AddHandler x-httpd-php5 .php
AddHandler server-parsed shtml html htm

This post has been edited by nWo Sting: Apr 14 2007, 07:12 PM
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Christian J
post Apr 15 2007, 03:48 AM
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QUOTE(nWo Sting @ Apr 15 2007, 02:10 AM) *

So its now....

www.mysite.com
*flash directory (and inside the flash directory are....)
1. INC
2. S (the test folder)

Then you should use

CODE
<?php include("../inc/header.php"); ?>

Assuming "testpage.php" (with the inclusion directive) is inside the "s" directory, you need to use "../" to go up one level (so you end up inside "flash"), then you can continue with the "inc/header.php" part.

QUOTE
<?php include("flash/inc/header.php"); ?>

If "testpage.php" is inside "s", the above would resolve to the nonexisting "www.mysite.com/flash/s/flash/inc/header.php".

QUOTE
See I thought that code should work because the "inc" directory with header.php is located inside the "flash" directory.

No, the relative URL is based on the location of "testpage.php" (the file with the inclusion directive). In this case that file is in "s", not in "flash".

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Peter1968
post Apr 15 2007, 06:56 AM
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Be mindful of open_basedir restrictions too. Many php setups will not allow execution of scripts unless they're in a certain place.
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nWo Sting
post Apr 15 2007, 10:26 AM
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QUOTE(Christian J @ Apr 15 2007, 03:48 AM) *

QUOTE(nWo Sting @ Apr 15 2007, 02:10 AM) *

So its now....

www.mysite.com
*flash directory (and inside the flash directory are....)
1. INC
2. S (the test folder)

Then you should use

CODE
<?php include("../inc/header.php"); ?>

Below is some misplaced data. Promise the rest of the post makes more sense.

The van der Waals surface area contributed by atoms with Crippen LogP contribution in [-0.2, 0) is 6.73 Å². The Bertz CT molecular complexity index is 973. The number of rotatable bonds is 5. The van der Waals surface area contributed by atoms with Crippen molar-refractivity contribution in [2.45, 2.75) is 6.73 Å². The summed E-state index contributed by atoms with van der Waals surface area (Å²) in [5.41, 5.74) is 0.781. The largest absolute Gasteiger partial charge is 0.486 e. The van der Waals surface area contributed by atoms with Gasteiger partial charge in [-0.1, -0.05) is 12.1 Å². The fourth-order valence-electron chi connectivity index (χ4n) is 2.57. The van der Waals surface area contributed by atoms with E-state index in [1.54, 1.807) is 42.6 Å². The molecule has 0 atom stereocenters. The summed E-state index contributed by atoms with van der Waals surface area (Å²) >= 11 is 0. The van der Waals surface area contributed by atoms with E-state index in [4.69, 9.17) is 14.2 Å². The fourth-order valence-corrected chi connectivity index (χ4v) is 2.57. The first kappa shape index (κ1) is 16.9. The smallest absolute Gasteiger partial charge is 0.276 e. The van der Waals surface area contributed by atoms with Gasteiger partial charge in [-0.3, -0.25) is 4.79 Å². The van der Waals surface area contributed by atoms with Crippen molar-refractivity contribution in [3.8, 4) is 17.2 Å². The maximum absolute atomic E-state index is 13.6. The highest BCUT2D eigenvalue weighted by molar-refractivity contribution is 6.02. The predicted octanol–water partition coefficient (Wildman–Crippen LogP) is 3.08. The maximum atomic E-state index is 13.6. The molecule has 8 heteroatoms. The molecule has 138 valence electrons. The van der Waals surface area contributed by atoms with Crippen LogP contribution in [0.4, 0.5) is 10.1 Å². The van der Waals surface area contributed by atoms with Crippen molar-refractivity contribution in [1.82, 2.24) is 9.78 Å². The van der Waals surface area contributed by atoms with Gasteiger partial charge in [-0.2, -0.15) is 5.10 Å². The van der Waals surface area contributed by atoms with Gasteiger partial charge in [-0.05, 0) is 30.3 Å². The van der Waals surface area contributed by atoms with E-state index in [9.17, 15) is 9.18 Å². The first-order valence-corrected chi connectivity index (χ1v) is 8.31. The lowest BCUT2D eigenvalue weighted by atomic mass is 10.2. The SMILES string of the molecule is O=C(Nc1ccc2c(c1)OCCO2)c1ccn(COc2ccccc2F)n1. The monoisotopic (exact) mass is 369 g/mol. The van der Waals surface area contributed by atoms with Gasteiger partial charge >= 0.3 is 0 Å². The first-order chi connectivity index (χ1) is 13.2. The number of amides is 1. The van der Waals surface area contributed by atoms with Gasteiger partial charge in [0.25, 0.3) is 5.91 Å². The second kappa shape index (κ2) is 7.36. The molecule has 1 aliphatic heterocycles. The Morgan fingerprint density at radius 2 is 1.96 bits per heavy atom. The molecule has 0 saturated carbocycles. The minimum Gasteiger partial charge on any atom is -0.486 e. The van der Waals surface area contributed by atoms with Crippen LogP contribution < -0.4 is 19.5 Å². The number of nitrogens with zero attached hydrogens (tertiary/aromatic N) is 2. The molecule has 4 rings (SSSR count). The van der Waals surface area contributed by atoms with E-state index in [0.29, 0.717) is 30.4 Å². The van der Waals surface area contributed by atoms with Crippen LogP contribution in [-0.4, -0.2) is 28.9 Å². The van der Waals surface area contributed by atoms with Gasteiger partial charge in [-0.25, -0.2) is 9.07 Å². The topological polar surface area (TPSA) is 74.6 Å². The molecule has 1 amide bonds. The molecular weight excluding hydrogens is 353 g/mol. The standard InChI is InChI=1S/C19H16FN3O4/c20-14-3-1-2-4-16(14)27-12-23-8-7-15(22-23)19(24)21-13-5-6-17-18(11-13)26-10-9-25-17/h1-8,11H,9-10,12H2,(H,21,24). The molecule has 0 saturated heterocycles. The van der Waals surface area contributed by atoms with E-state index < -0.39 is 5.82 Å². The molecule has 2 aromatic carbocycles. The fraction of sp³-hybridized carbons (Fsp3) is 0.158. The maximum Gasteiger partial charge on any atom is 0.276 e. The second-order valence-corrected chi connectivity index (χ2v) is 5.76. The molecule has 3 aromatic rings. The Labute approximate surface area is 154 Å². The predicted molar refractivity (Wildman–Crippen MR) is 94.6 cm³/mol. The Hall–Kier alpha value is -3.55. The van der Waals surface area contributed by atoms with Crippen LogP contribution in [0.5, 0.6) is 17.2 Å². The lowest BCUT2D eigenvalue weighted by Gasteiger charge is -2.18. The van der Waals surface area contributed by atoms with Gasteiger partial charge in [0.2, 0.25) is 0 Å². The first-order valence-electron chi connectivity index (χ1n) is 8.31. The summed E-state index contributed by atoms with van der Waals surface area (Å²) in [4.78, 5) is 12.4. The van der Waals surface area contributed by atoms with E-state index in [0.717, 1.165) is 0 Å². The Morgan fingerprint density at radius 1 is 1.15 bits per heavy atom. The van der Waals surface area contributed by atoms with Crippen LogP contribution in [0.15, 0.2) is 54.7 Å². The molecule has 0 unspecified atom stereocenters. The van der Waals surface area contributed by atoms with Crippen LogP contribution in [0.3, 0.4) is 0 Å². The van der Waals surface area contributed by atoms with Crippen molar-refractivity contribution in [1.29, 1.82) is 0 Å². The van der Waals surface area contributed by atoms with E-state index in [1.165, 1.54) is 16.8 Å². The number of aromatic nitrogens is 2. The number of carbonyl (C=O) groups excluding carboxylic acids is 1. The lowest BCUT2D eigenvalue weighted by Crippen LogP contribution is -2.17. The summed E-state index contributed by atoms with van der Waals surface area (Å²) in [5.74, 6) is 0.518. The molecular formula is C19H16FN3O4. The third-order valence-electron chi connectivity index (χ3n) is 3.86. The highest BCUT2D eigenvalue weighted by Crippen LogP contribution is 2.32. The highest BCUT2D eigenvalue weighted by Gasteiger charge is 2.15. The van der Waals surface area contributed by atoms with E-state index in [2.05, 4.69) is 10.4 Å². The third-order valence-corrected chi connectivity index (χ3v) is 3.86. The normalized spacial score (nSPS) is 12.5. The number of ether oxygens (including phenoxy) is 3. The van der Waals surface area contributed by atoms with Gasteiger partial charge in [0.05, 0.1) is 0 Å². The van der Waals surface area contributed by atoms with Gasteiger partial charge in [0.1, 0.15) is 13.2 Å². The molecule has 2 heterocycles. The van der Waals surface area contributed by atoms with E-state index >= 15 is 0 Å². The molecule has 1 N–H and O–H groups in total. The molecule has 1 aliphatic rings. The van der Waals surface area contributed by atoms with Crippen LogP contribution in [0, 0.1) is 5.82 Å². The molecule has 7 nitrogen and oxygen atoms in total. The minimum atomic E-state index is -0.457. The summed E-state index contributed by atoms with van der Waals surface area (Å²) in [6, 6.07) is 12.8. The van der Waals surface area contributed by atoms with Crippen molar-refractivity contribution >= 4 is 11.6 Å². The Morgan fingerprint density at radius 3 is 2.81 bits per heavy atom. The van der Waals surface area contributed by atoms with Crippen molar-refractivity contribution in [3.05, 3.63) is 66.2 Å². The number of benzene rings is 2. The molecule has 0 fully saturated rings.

Assuming "testpage.php" (with the inclusion directive) is inside the "s" directory, you need to use "../" to go up one level (so you end up inside "flash"), then you can continue with the "inc/header.php" part.


Thanks Christian, it worked. It was my fault, when I saw your original post showing "../inc" I thought the "../" meant you were telling me to type in the name of the other directory, not to actually type the periods. I'll need to make sure I pay exact attention when people type codes in the future. Thanks a lot though, you have resolved all the issues I had.
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Dr Z
post Apr 16 2007, 06:31 PM
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At this point, I will be asking for clarification on the syntax of the PHP include function:

Starting with the assumption that both the main file and included file are in the same directory, which is more correct and/or better:

1 - <?php include("abc.inc"); ?>
2 - <?php include 'abc'; ?>

From what I can understand from Example 16.7 on http://us2.php.net/manual/en/function.include.php, it is #2. (If I remember correct, sometime ago when I was tinkering with PHP, I used #2, and it worked.

Any clarification will be appreciated.
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Dr Z
post Apr 18 2007, 10:03 PM
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QUOTE(Dr Z @ Apr 16 2007, 04:31 PM) *

At this point, I will be asking for clarification on the syntax of the PHP include function:

Starting with the assumption that both the main file and included file are in the same directory, which is more correct and/or better:

1 - <?php include("abc.inc"); ?>
2 - <?php include 'abc'; ?>

From what I can understand from Example 16.7 on http://us2.php.net/manual/en/function.include.php, it is #2. (If I remember correct, sometime ago when I was tinkering with PHP, I used #2, and it worked.

Any clarification will be appreciated.


Sorry for the typo, the two possible combinations should be:
1 - <?php include("abc.inc"); ?>
2 - <?php include 'abc.inc'; ?>
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Brian Chandler
post Apr 19 2007, 02:07 AM
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QUOTE